“You didn’t even have to go to college. You got out of high school and went to Kodak, Delco, Rochester Products, Xerox, Bausch and Lomb and you made $20 an hour. Back in the day, you got out of school, and you could be 18 and move off on your own into an apartment. Today? These kids today? If you don’t have college, those top companies are just not here anymore. My youngest daughter did it the hard way. She found out without college here, there’s only $13-an-hour jobs. If that. She’s still at home, 31, but back to school now to get that degree to get out on her own. There was an article in the paper this past weekend, ‘Oh, middle class America, so many jobs are coming back,’ $12 to $15 an hour. Like, what are you gonna do with $12 to $15 an hour? You cannot live on your own.” from NPR


The NPR piece on Rochester got me thinking about Eastman Kodak and the concept of Disruptive Innovation. "A disruptive innovation is an innovation that creates a new market and value network and eventually disrupts an existing market and value network, displacing established market leading firms, products and alliances. The term was defined and phenomenon analyzed by Clayton M. Christensen beginning in 1995. In the early 2000s, "signi´Čücant societal impact" has also been used as an aspect of disruptive innovation." from Wikipedia

The demise of the former Eastman Kodak is quite astounding for the fact that Kodak invented the digital camera, yes drum roll... in 1973. I don't expect you to read all my links, but this link just above from the New York Times by James Estrin is a must read and the big idea to this blog. 

Go ahead, you have the time.

Okay, you read the article, so the irony should not be lost on you or me taking photographs of my still intact Minolta Hi-Matic camera above, and my family's vintage Eastman Kodak Folding Autographic Camera below, with my very digital smart phone.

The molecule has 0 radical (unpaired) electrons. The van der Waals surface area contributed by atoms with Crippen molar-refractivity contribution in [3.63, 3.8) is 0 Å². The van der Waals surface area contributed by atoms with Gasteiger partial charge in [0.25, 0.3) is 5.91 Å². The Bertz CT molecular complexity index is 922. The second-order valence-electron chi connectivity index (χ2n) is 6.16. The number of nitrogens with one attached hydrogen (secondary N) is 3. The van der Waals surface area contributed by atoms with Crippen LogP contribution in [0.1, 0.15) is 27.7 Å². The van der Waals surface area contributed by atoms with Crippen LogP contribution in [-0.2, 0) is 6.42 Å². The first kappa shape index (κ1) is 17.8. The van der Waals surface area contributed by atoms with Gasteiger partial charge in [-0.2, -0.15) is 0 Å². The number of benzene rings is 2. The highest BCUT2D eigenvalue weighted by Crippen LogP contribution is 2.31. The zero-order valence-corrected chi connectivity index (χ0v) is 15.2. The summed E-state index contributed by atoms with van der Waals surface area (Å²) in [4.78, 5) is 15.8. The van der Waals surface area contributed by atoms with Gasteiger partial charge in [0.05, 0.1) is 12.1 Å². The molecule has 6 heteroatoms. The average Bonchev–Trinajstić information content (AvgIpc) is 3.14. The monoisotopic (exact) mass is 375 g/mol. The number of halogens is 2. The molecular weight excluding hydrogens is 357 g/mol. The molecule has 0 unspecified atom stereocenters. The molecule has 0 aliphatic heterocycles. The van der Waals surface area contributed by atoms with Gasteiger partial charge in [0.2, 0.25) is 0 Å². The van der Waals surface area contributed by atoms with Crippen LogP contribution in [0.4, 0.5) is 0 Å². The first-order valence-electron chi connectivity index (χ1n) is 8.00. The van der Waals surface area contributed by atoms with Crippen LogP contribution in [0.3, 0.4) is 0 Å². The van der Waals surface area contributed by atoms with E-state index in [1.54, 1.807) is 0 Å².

Kodak and their wonderful products like Kodachrome, represent America as the innovative and creative company that helped build this great nation. I'm dismayed when our current political rhetoric reverts back to the glory days of America; yes, we have created and built great things in our history, but it really doesn't need to be beaten into us with fear. Instead, I'm always inspired by our national spirit, not to be longing for the old days and old ways, but moving forward to new days with new technology and products to help us along the journey. Rochester is the story of American manufacturing. Now, how will Rochester and the nation engage our young people to be successful in today's economy? How will our education system create learning innovations to seed new American product innovations in our country?

Here, I'll return to There Goes Rhymin' Simon and Paul's timeless classic, American Tune. The 1973 song speaks of many things gone wrong in the United States at the time. For me during that time, it was social unrest, the Vietnam War and my uncertainty for my future. I was also learning as a young person that life was getting harder for many Americans. I then, in 1973 and now in 2016 take solace as Simon ends the song with-

Still, tomorrow's going to be another working day

And I'm trying to get some rest

That's all I'm trying to get some rest. 

As American's, we have the freedom to let our music sing the truth, we get knocked down, but have the ability to get back up and make our way. As life always balances with things old and new, we can take our adaptive spirit and build upon our new innovations.

As you begin your Monday working day, I wish for you a creative and productive day. Here's a three song playlist from There Goes Rhymin' Simon to start it off.